Escitalopram is an antidepressant belonging to a class of drugs called selective serotonin reuptake inhibitors (SSRIs). SSRIs block the reabsorption of serotonin in our brain cells. Serotonin is a hormone that is naturally produced and released by the brain. It is usually associated with feelings of happiness and helps stabilize your mood. Sometimes, your brain reabsorbs the serotonin before it can take effect, depriving the brain of the chemicals that, simply put, make it feel good.
Escitalopram works by blocking this reabsorption, which doctors call “reuptake,” to increase the amount of serotonin in circulation in your brain. It is believed that low levels of serotonin may cause depression and anxiety.
The typical starting dose of escitalopram for adults and adolescents with major depressive disorder is 10 mg once daily taken as an oral tablet. Depending on the efficacy of this preliminary dosage, your doctor may adjust your dosage of escitalopram up to a daily maximum of 20 mg.
For patients with generalized anxiety disorder, the preliminary dosage usually starts at 10 mg once daily taken as an oral tablet. Again, this may be increased to 20 mg based on your reaction to the medication.
Consult your doctor before you discontinue your use of Escitalopram. Your doctor will likely recommend reducing your dose gradually to reduce the chance of extra side effects.
In most cases, the full effects of escitalopram occur after 4-6 weeks of consistent dosage. However, your sleep, energy, and appetite may show some improvement within the first 1-2 weeks of taking escitalopram. Improvements in these symptoms can be a good early sign that the medication is working.
Do not stop taking escitalopram - even if you begin to feel better - unless directed to do so by your doctor. Depression and anxiety symptoms may recur if you suddenly cease the usage of escitalopram.
The most common side effects of using escitalopram include insomnia, ejaculation disorder (primarily ejaculatory delay), nausea, increased sweating, fatigue, and drowsiness, decreased libido, and anorgasmia (difficulty achieving orgasm).
Some side effects can be serious. Call your doctor right away if you experience any of the following:
Fever, sweating, confusion, fast or irregular heartbeat, severe muscle stiffness or twitching, agitation, hallucinations, loss of coordination, nausea, vomiting, or diarrhea, rash, hives, itching, or blisters, problems with thinking, concentrating, or memory, seizures, or unsteadiness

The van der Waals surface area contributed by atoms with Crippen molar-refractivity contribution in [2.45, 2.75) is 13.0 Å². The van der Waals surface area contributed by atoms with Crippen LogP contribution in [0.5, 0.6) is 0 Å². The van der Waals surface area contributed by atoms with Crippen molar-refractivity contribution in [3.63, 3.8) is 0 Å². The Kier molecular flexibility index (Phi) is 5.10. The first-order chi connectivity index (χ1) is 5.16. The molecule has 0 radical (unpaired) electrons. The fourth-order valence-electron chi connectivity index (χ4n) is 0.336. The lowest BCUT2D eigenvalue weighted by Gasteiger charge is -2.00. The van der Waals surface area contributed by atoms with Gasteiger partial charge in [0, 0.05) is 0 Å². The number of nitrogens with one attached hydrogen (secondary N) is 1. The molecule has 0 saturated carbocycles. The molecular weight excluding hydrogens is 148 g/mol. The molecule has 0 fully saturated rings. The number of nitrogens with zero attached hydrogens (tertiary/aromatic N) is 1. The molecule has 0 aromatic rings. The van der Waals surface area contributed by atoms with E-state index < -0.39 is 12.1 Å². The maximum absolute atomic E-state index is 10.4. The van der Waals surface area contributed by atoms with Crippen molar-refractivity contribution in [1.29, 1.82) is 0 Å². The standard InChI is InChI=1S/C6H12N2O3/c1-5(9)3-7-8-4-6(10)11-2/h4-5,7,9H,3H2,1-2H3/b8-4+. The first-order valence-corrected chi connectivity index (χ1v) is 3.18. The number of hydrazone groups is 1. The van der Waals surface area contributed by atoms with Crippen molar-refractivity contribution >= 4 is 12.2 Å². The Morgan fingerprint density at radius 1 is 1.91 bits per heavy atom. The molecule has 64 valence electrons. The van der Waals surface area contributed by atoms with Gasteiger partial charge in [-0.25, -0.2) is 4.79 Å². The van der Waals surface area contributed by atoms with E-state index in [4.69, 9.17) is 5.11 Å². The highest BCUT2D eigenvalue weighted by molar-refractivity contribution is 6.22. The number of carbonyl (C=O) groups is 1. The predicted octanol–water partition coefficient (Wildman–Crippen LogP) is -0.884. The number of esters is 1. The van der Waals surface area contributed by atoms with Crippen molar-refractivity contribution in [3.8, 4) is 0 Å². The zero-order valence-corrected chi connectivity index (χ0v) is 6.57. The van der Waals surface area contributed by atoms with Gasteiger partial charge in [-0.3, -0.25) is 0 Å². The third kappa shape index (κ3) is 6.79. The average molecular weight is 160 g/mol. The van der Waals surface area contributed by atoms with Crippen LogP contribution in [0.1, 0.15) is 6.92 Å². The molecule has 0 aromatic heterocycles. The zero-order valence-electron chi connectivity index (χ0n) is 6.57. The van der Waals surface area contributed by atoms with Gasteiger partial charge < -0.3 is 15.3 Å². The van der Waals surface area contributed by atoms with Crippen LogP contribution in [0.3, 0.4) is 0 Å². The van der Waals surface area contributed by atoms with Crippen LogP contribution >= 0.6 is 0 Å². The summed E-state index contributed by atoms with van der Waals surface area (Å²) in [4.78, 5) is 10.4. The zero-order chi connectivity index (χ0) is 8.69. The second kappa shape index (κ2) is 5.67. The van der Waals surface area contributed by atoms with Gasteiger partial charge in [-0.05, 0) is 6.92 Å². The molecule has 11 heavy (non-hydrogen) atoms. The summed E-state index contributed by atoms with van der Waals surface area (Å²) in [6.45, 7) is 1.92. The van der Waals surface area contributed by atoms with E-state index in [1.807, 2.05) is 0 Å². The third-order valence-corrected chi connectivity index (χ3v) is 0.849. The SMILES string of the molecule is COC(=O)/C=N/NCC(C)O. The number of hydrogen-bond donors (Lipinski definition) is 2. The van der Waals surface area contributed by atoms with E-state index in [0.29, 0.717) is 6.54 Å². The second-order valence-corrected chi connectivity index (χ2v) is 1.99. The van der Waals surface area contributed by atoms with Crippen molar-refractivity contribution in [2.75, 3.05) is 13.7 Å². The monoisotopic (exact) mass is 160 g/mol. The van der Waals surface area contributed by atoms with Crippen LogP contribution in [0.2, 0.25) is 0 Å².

Tell your healthcare provider about any persistent adverse side effects you experience while taking escitalopram.
WARNING: In short-term studies of major depressive disorder (MDD) and other psychiatric disorders, antidepressants showed an increased risk of suicidal thinking and behavior in children, adolescents, and young adults compared to placebo. Depression and certain other psychiatric disorders are themselves associated with increases in the risk of suicide. Patients of all ages who are started on antidepressant therapy should be monitored appropriately and observed closely for clinical worsening, suicidality, or unusual changes in behavior.
If you are experiencing suicidal thoughts, please call the National Suicide Prevention Lifeline at 800-273-8255 or 911 immediately.
This is not a complete list of escitalopram side effects. To learn more about adverse reactions associated with this drug, please visit the National Institutes of Health’s DailyMed page for escitalopram.
Yes, it’s legal and possible to get a prescription for escitalopram online by scheduling an appointment with a licensed medical provider. Fortunately, there are trusted telehealth and marketplaces like Sesame where you can find top-reviewed doctors online and near you, schedule appointments, and, if appropriate, get a prescription for escitalopram at the lowest cash price.
During your appointment, your doctor or provider will assess your medical condition and, if appropriate, write you a prescription. With Sesame’s pharmacy offering, SesameRx, you can get your prescription delivered right to your door with free and fast delivery - no insurance necessary. Our fully-integrated prescription service lets your doctor write you a prescription (or refill an existing one) during your visit. That way, you can focus on getting better and not worry about how and when you’ll get your prescription. Please note that all prescriptions are at the sole discretion of your provider.
Schedule a time today to speak directly to a doctor about an online prescription for escitalopram (generic Lexapro) or other medications.
Mayo Clinic. Major Depression Disorder. Accessed 12/2/2021. https://www.mayoclinic.org/diseases-conditions/depression/symptoms-causes/syc-20356007
MedlinePlus. Escitalopram. Accessed 12/2/2021. https://medlineplus.gov/druginfo/meds/a603005.html
DailyMed. Escitalopram. Accessed 12/2/2021. https://dailymed.nlm.nih.gov/dailymed/drugInfo.cfm?setid=a98f0040-e8e4-464e-a6fb-1ece98213497
National Library of Medicine. The Link between Thyroid Function and Depression. Accessed 12/2/2021. https://www.ncbi.nlm.nih.gov/pmc/articles/PMC3246784/
Centers for Disease Control and Prevention. Depression. Accessed 12/2/2021. https://www.cdc.gov/nchs/fastats/depression.html